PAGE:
* The FDA must not agree to the inclusion of cyclamates in the General Standard. Cyclamates have been banned in the U.S. since 1970, but the Codex General Standard would allow its use in several types of food. The FDA banned cyclamate after animal studies linked the artificial sweetener to birth defects, the impairment of the function of testes, and the enhancement of the carcinogenic effect of cancer-causing chemicals. Nonetheless, the Codex General Standard would allow the use of cyclamates in carbonated water-based flavored drinks, which could result in the consumption of large amounts of a food additive that the FDA has previously found to be unsafe.

* The FDA must also object to the inclusion of sucralose in the Codex General Standard. Codex would permit the use of sucralose, another artificial sweetener, in carbonated water-based flavored drinks. The FDA has not approved the use of this additive, and the addition of this unapproved substance to foods as frequently consumed as soft drinks would raise serious public health concerns.

Similarly, the FDA must oppose the adoption of portions of the Codex General Standard that permit the use of additives at levels or in specific foods that have not been approved by the agency. The FDA has the statutory responsibility to ensure that food additives are safe by prescribing limitations on the levels of use, by restricting the types of foods in which the additive can be used, and by limiting the additive's purpose for which it may be used.

Nonetheless, a number of provisions in the Codex General Standard allow for the use of additives in specific foods and in quantities that are not permitted by the FDA in the U.S. For example:

* The FDA permits acesulfame-K to be used in the U.S. only in yogurt, baked goods, confections, and other select items, but the General Standard would allow acesulfame-K also to be used in canned vegetables, infant formula, and foods for young children. * The Codex General Standard proposes to allow the use of aspartame in infant formula and weaning foods. Such uses in the U.S. would violate FDA regulations.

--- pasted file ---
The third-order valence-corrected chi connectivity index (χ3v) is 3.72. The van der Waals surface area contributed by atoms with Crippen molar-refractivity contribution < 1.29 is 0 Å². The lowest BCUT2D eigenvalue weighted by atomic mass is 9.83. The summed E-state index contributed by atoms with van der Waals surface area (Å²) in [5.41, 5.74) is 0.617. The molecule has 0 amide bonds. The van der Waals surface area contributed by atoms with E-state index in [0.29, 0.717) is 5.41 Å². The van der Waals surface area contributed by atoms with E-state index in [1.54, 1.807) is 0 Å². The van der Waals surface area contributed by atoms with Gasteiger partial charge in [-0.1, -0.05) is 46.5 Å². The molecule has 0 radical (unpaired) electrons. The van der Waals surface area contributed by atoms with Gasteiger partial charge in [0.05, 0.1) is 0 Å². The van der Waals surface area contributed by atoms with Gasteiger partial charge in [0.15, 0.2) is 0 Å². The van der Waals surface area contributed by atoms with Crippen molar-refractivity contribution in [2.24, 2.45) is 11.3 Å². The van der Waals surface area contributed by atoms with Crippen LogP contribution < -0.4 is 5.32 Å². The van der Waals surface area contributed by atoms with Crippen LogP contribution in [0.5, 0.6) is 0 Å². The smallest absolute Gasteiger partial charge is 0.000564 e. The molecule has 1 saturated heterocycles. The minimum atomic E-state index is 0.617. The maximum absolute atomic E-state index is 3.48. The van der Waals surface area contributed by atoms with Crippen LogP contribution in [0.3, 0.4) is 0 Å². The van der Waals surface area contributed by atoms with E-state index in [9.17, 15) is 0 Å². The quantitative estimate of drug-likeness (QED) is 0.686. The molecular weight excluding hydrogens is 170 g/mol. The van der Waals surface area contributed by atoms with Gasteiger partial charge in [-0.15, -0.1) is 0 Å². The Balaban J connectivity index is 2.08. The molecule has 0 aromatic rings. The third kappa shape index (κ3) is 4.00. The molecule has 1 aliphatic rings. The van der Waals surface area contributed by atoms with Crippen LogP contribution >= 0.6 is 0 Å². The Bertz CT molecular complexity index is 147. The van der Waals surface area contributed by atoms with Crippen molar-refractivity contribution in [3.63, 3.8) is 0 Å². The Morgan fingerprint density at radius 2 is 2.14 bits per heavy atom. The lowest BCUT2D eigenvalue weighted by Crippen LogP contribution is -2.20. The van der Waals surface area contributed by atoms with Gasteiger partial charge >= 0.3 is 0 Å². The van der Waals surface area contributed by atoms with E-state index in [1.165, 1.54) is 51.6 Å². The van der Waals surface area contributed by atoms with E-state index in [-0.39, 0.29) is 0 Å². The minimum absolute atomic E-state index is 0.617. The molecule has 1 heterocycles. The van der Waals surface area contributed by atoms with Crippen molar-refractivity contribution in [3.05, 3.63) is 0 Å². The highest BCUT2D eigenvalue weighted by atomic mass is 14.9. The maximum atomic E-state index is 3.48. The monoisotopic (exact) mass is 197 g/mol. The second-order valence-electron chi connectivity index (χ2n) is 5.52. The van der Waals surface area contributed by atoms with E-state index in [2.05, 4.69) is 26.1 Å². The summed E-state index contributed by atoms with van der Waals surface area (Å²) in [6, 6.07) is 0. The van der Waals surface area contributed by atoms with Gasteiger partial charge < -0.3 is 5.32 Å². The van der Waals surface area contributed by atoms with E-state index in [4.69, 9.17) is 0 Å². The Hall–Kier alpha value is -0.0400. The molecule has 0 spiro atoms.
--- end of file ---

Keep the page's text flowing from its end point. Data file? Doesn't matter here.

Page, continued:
In sum, the FDA must reverse the position that it has traditionally taken at Codex meetings. In light of the new legal effect of Codex standards, the agency must not agree to portions of the General Standard on Food Additives that pertain to substances that are banned or not approved for specific uses, or at specific levels, in the U.S. If the agency acquiesces to such portions of the Codex General Standard, it would be failing to oppose an international rule that could be used by other nations to claim that the FDA's current regulatory requirements pose illegal trade barriers. In brief, the FDA will be facilitating a trade challenge before the WTO that could very well lead to the invalidation of the agency's own regulations that were issued in accordance with its statutory mandate to protect the health of American consumers.


For the foregoing reasons, we urge the FDA to oppose and, if necessary, refuse to accept portions of the Codex General Standard on food additives that are inconsistent with its current regulatory requirements.

Respectfully submitted,

Bruce Silverglade
Director of Legal Affairs

Cassandra Soltis
Legislative Assistant